SPRINGFIELD – Republicans in the Illinois House on Tuesday, July 21 called on Democratic Gov. J.B. Pritzker to convene a special session of the General Assembly to focus on ethics reform.
During a video news conference, Reps. Grant Wehrli, Deanne Mazzochi and Dan Ugaste said there is an urgent need for ethics reform in light of the recent federal charges against utility giant Commonwealth Edison that implicated House Speaker Michael Madigan in a bribery scheme.
“Governor, lead. Call us back into session,” said Wehrli, of Naperville. “Let’s address ethics collaboratively and in a bipartisan manner. To my colleagues on the other side of the aisle, you should be demanding that we get back into Springfield and address this.”
On Friday, July 17, federal prosecutors in Chicago announced charges against ComEd for allegedly giving jobs, vendor subcontracts and monetary payments to people associated with Madigan in exchange for Madigan’s support of legislation that benefited the utility.
ComEd effectively admitted its guilt by entering what’s known as a “deferred prosecution agreement” that defers any prosecution of the charges for three years, leading to a potential dismissal of charges, in exchange for ComEd agreeing to pay a $200 million fine and cooperate with the government’s ongoing investigation.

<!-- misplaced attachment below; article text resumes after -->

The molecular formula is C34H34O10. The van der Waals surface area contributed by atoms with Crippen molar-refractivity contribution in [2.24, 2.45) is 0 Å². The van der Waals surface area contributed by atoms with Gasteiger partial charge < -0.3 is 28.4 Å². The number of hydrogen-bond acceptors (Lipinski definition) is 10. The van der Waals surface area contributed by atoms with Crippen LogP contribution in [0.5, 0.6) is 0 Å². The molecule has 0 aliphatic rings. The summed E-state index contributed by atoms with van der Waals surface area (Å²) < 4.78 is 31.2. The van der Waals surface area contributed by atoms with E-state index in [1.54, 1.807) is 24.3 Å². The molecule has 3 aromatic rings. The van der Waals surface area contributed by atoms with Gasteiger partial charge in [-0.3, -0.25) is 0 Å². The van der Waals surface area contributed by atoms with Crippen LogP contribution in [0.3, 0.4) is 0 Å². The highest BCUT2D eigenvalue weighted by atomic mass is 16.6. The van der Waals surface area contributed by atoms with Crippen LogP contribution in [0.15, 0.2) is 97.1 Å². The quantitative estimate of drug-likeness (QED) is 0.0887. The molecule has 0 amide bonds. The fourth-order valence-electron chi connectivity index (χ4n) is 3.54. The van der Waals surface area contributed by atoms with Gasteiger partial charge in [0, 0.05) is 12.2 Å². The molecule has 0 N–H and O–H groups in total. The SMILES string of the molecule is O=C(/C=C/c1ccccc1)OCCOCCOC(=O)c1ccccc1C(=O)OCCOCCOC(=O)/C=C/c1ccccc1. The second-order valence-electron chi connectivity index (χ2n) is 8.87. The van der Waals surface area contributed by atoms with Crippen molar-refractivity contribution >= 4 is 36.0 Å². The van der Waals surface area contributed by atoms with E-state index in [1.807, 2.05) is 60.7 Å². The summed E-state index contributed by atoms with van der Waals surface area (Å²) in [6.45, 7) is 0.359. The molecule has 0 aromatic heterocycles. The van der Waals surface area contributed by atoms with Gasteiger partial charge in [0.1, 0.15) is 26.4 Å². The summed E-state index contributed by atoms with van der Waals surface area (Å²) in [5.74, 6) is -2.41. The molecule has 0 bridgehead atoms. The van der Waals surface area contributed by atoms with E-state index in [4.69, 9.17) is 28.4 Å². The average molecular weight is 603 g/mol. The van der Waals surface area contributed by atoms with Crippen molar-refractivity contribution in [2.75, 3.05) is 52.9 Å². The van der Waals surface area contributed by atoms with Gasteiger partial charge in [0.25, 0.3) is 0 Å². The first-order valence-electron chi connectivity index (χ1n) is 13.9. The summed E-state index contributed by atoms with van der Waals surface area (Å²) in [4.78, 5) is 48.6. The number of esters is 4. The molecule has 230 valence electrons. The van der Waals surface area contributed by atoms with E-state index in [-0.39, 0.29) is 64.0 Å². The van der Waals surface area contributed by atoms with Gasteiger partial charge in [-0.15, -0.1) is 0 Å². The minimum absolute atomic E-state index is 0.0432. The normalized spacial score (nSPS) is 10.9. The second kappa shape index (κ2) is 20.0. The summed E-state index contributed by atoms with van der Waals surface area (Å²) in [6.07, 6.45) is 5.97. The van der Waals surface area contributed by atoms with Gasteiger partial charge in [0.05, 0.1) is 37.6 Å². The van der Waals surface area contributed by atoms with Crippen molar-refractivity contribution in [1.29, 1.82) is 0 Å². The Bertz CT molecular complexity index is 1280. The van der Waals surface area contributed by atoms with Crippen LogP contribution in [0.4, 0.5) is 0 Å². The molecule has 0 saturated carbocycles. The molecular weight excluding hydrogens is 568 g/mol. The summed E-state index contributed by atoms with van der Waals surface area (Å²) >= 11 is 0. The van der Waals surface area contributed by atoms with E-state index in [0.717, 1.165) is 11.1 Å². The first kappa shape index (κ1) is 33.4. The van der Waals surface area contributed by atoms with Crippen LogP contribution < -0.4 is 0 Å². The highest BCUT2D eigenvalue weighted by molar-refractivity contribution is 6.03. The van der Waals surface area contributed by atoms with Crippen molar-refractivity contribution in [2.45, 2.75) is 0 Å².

Later Friday, federal authorities issued a subpoena for documents in Madigan’s office related to job recommendations he may have made for people to work at ComEd. Madigan has not been charged. He has denied any wrongdoing and has said he is cooperating with the investigation.
The charges against ComEd are just one aspect of a long-running and sprawling federal investigation into public corruption allegations involving several high-profile Chicago-area Democrats.
In August 2019, Sen. Tom Cullerton, then chairman of the Senate Labor Committee, was indicted on embezzlement charges for allegedly being on a ghost payroll of a Chicago-area labor union. He has pleaded not guilty and remains in the Senate.
In November 2019, former Rep. Luis Arroyo was forced to resign after he was charged with a felony for attempting to bribe an unnamed state senator to support gaming legislation that would have benefitted a client of Arroyo’s private lobbying firm. Madigan, in fact, was among those who urged Arroyo to resign, calling the allegation against him “beyond extraordinary.”
Arroyo has pleaded not guilty and remains free on bond while his court proceedings, like many proceedings in federal court, have been delayed due to the COVID-19 pandemic.
Also in November, former Sen. Martin Sandoval, then chairman of the Senate Transportation Committee, was forced to resign after federal agents executed a search warrant on his Statehouse office, later indicting him on charges of bribery and tax evasion in connection with payments he had received from individuals connected to a company that provides red light cameras to local governments in the Chicago area.
Sandoval later pleaded guilty but his sentencing was delayed in exchange for his cooperation with further investigations.